A lack of understanding and availability of sufficient resources, to support neurodiversity is one of the main barriers many people with neurodiverse conditions face, when looking for employment. It is estimated that approximately 332,600 adults of working age in the UK have an autism spectrum disorder (ASD), but only 16% are actually in full-time paid employment (I am Austism.org: Autism and work). Furthermore, a report by Forbes highlighted that, “the unemployment rate for neurodivergent adults is three times the rate for people with a disability and eight times the rate for non-disabled adults.” (Forbes: How to build an inclusive recruitment process that supports neurodiversity in the workplace).
A major contributing factor is the lack of available support and, in many instances the ability for employers to recognise and often appreciate the potential that those with ASD can offer. A 2020 study by Mencap identified that negative views, low expectations and the absence of flexible employment programmes and job opportunities, prevented adults with learning disabilities from securing and progressing in a role (Mencap: employment what we think). In fact, “fifty three percent of adults with autism said they want help to find work, but only 10 percent are getting the support” (I am Austism.org: Autism and work).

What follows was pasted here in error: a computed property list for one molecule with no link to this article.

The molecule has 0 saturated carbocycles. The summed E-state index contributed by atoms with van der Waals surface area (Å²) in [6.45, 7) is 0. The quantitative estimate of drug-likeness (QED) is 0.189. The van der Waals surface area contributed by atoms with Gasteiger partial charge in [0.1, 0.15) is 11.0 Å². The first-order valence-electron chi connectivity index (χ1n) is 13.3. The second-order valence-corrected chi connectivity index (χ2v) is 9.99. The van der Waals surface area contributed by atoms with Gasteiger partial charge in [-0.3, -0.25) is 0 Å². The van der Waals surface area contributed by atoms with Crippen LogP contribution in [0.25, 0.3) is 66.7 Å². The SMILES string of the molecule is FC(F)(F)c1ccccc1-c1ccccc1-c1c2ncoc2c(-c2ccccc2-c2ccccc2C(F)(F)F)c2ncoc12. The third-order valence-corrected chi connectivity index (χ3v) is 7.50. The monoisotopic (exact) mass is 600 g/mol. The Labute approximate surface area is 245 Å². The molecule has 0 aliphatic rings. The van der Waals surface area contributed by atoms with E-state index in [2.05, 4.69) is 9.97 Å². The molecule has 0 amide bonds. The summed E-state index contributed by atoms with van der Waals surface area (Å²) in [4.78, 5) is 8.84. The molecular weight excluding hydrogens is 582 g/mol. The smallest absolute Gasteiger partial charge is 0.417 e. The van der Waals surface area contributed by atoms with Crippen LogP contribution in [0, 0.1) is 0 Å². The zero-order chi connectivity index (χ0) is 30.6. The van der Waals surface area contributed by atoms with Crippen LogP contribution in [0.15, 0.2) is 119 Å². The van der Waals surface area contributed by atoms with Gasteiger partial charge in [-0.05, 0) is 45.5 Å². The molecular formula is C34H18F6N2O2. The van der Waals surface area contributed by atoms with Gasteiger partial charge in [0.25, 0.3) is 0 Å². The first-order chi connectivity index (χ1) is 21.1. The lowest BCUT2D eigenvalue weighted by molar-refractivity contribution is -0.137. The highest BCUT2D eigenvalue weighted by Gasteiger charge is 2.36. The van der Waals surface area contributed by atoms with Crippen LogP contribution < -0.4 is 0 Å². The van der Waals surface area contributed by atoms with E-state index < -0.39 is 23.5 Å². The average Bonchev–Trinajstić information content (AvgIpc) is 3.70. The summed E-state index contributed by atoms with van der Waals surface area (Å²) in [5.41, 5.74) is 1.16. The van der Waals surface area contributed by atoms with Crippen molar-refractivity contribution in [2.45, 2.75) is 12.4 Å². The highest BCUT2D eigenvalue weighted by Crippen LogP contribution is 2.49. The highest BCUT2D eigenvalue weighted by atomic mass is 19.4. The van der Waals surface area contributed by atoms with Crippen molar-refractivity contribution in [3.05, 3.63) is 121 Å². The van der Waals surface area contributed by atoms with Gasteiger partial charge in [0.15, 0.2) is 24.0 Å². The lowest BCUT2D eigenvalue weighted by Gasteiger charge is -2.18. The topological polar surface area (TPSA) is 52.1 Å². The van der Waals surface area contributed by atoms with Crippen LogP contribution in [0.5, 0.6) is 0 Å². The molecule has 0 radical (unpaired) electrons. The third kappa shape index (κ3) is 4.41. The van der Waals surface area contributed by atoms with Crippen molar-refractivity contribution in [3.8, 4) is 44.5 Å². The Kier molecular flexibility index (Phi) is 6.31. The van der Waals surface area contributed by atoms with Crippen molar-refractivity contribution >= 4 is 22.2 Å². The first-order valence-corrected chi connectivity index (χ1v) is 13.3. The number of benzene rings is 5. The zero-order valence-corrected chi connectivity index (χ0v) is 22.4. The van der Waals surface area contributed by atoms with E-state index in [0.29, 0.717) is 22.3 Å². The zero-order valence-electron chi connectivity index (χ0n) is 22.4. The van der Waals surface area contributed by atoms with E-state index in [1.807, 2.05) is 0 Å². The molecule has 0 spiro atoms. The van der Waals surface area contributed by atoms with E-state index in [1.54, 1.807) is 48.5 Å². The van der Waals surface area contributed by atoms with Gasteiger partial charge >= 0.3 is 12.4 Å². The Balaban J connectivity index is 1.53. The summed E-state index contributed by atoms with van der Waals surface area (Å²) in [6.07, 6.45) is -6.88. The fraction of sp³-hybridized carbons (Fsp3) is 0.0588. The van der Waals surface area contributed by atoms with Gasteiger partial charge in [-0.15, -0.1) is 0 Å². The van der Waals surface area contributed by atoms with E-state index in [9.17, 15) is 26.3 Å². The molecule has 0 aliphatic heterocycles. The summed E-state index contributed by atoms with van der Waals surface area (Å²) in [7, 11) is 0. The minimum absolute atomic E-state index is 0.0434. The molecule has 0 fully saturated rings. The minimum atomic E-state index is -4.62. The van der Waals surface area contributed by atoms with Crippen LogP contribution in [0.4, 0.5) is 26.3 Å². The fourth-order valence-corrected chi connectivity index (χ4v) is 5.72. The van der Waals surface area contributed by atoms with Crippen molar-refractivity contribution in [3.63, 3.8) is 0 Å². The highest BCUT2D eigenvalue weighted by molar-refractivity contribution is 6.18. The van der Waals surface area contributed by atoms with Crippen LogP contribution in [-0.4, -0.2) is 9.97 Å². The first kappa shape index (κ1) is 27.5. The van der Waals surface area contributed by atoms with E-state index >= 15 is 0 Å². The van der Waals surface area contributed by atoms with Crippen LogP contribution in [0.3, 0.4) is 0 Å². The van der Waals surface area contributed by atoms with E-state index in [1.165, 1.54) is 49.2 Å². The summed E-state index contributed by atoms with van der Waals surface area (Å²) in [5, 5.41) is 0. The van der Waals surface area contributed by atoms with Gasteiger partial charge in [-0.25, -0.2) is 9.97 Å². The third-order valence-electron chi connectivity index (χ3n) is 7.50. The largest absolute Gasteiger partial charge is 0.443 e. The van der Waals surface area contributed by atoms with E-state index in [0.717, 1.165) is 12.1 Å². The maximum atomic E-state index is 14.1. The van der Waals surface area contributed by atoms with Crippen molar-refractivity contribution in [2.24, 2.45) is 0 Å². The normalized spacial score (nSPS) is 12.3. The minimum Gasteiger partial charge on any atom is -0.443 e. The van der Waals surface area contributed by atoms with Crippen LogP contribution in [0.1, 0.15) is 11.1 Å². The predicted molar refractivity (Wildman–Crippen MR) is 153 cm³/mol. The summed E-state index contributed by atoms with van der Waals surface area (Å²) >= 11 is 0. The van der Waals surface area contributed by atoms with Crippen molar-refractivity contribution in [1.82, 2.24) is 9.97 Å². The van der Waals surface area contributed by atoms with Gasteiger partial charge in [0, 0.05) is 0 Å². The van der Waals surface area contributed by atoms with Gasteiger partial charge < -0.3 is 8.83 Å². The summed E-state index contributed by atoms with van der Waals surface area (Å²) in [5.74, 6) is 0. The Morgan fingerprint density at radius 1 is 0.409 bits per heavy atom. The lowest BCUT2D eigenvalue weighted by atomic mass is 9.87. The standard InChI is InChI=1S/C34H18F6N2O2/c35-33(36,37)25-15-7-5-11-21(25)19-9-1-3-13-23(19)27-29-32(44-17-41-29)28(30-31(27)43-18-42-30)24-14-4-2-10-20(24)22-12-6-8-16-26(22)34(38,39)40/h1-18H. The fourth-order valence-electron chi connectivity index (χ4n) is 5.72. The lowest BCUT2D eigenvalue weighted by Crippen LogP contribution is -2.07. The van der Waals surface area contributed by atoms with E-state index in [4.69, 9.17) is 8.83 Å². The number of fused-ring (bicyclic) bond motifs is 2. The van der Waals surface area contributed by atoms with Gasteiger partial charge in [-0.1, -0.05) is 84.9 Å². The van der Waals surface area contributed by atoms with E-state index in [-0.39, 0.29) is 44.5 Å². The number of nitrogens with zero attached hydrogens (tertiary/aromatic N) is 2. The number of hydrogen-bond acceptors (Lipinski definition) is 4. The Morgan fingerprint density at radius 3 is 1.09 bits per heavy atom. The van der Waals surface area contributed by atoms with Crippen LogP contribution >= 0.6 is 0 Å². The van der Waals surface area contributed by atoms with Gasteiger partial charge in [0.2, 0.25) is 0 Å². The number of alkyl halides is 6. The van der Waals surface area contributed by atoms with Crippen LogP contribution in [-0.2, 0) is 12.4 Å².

Tom Pursglove, UK Minister of State for Disabled People, Health and Work, reinforces this view in his latest statement, “We know autistic people can face barriers moving into employment and staying there. This is often down to the employers themselves not having the tools to support autistic people, or truly understanding the value of a neurodiverse workforce.” (Gov UK: New review to boost employment prospects of autistic people).